The article covers what MLE(Multicultural London English)/MEYD is, how it is developing and how it's being viewed by teachers, politicians and (most importantly) the users of it. In one section, Fox looks at the ways in which this variety of English is represented in the media and how she views it:
"The term Jafaican gives the impression that there's something fake about the dialect, which we would refute," she says. "As one young girl who lives in outer London said of her eight-year-old cousin who lives in inner London, 'People say he speaks like a black boy, but he just speaks like a London boy.' The message is that people are beginning to sound the same regardless of their colour or ethnic background. So we prefer to use the term Multicultural London English (MLE). It's perhaps not as catchy," she says, "but it comes closer to what we're trying to describe."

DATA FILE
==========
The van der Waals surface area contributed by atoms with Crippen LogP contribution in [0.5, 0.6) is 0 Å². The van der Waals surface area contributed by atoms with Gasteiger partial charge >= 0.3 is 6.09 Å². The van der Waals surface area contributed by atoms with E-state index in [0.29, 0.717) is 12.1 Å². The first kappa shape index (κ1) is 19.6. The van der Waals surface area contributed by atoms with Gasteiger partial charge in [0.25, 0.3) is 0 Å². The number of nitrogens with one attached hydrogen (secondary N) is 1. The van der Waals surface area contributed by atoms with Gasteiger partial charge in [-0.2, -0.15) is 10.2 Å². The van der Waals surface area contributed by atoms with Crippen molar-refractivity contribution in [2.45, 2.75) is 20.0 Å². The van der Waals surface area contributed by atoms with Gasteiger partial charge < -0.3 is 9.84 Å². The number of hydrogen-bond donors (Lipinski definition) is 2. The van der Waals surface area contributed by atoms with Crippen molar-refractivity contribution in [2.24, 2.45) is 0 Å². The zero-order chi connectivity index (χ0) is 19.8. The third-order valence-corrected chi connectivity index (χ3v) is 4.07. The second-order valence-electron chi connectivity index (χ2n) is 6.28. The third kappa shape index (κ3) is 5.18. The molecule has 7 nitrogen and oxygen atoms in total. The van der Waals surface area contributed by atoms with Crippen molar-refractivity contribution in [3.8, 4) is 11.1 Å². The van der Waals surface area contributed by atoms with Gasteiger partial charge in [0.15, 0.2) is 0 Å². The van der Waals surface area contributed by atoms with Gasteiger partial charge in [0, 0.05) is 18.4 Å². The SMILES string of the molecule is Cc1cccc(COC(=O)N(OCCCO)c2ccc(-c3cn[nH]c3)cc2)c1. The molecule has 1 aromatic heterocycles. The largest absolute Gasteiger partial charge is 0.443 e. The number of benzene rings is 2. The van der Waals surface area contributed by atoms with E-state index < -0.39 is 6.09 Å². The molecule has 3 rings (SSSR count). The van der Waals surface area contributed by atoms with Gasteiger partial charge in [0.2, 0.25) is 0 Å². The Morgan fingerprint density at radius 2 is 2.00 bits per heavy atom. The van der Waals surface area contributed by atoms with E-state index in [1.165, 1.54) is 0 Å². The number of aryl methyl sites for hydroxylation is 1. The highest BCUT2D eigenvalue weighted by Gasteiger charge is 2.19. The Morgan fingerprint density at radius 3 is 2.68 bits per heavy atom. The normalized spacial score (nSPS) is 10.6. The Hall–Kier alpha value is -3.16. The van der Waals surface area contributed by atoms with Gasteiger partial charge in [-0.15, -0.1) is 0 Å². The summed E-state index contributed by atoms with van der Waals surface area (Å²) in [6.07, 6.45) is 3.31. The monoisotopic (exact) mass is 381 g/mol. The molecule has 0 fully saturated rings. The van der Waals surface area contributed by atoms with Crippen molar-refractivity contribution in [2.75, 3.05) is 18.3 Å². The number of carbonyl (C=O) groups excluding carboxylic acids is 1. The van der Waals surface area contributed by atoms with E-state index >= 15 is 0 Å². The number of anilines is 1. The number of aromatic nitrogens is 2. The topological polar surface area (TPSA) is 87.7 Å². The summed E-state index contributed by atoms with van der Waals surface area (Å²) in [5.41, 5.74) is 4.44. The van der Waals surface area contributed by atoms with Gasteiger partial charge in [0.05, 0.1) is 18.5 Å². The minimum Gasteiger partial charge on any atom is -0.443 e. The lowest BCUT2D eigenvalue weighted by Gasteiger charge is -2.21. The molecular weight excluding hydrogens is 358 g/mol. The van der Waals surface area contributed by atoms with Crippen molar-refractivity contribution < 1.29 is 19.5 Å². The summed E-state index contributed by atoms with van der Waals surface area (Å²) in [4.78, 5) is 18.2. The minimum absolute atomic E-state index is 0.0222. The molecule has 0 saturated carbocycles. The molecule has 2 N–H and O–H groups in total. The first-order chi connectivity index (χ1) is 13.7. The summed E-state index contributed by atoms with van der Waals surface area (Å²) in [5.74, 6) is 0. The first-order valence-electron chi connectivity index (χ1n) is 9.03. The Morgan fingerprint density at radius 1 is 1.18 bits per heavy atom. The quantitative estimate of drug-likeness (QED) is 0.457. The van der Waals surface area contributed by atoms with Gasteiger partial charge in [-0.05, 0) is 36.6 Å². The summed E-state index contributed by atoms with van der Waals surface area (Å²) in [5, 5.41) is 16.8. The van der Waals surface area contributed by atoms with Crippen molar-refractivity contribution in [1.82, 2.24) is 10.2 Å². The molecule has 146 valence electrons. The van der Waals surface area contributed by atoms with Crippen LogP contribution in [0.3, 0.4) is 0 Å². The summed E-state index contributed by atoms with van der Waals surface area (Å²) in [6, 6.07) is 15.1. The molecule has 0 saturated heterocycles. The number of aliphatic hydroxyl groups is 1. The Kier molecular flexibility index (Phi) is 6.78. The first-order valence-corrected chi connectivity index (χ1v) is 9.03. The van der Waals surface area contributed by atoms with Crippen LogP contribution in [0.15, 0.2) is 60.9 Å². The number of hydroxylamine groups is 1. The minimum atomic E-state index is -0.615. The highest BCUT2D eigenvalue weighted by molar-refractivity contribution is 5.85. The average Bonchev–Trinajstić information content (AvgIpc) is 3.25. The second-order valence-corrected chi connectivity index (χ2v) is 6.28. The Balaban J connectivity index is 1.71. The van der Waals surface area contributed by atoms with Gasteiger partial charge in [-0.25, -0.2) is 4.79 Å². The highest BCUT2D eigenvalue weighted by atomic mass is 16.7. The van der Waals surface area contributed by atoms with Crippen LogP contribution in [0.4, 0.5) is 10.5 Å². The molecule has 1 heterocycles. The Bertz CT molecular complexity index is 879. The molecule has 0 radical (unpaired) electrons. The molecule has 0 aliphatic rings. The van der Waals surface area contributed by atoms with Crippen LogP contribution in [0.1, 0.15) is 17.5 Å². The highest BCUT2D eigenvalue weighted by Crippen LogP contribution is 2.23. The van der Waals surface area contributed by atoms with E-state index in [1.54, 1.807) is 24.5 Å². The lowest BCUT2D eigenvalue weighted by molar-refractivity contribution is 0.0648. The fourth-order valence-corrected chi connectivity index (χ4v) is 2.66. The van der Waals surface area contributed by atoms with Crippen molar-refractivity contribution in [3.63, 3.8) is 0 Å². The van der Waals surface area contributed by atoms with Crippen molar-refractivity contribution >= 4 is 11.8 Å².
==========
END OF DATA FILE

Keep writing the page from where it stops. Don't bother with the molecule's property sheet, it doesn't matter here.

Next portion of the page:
Elsewhere, Kerswill explores the social factors that influence whether or not young people continue to use the language as they grow older:
"We don't quite know whether kids will un-acquire MLE as fast as they've picked it up," concedes Kerswill. "The indications are that it depends very much on people's social networks and aspirations. Those who go into university or highly-paid jobs will change their speech. Those who remain where they are will most likely retain a lot of it. Most people are doubtless somewhere in the middle, and will change to some extent. But that will open the way for MLE to lead to changes in the English language in its spoken form, at least. One conclusion that we have definitely drawn from this study," he concludes, "is that English is one of the most dynamically protean of all languages."
All in all, it's a top read so have a look...
ENA5 - Language Change & Varieties